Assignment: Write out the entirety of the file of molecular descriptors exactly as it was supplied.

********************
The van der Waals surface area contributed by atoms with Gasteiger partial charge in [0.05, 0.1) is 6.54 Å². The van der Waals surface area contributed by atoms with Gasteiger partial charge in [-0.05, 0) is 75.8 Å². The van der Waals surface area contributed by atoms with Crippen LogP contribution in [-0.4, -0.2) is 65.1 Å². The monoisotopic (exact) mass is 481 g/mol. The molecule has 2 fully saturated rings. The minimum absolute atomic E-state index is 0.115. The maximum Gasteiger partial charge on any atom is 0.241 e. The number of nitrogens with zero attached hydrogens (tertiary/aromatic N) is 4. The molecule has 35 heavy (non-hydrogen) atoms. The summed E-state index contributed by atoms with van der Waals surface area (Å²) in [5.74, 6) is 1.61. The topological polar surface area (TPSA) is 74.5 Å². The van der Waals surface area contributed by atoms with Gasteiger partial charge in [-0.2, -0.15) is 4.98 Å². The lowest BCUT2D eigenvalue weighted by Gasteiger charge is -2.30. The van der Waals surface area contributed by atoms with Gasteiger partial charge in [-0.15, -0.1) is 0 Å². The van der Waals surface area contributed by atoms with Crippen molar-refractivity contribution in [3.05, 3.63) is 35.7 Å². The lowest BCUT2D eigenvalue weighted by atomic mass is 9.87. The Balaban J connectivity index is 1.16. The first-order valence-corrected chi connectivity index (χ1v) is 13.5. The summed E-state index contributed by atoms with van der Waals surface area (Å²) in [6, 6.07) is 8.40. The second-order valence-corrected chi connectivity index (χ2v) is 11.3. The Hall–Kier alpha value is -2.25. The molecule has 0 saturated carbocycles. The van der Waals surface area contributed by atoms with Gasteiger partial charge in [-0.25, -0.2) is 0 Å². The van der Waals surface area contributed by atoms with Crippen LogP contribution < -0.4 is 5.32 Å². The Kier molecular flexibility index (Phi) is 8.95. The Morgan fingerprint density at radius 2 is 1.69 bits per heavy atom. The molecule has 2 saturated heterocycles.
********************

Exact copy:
The van der Waals surface area contributed by atoms with Gasteiger partial charge in [0.05, 0.1) is 6.54 Å². The van der Waals surface area contributed by atoms with Gasteiger partial charge in [-0.05, 0) is 75.8 Å². The van der Waals surface area contributed by atoms with Crippen LogP contribution in [-0.4, -0.2) is 65.1 Å². The monoisotopic (exact) mass is 481 g/mol. The molecule has 2 fully saturated rings. The minimum absolute atomic E-state index is 0.115. The maximum Gasteiger partial charge on any atom is 0.241 e. The number of nitrogens with zero attached hydrogens (tertiary/aromatic N) is 4. The molecule has 35 heavy (non-hydrogen) atoms. The summed E-state index contributed by atoms with van der Waals surface area (Å²) in [5.74, 6) is 1.61. The topological polar surface area (TPSA) is 74.5 Å². The van der Waals surface area contributed by atoms with Gasteiger partial charge in [-0.2, -0.15) is 4.98 Å². The lowest BCUT2D eigenvalue weighted by Gasteiger charge is -2.30. The van der Waals surface area contributed by atoms with Gasteiger partial charge in [-0.15, -0.1) is 0 Å². The van der Waals surface area contributed by atoms with Crippen molar-refractivity contribution in [3.05, 3.63) is 35.7 Å². The lowest BCUT2D eigenvalue weighted by atomic mass is 9.87. The Balaban J connectivity index is 1.16. The first-order valence-corrected chi connectivity index (χ1v) is 13.5. The summed E-state index contributed by atoms with van der Waals surface area (Å²) in [6, 6.07) is 8.40. The second-order valence-corrected chi connectivity index (χ2v) is 11.3. The Hall–Kier alpha value is -2.25. The molecule has 0 saturated carbocycles. The van der Waals surface area contributed by atoms with Gasteiger partial charge in [-0.25, -0.2) is 0 Å². The van der Waals surface area contributed by atoms with Crippen LogP contribution < -0.4 is 5.32 Å². The Kier molecular flexibility index (Phi) is 8.95. The Morgan fingerprint density at radius 2 is 1.69 bits per heavy atom. The molecule has 2 saturated heterocycles.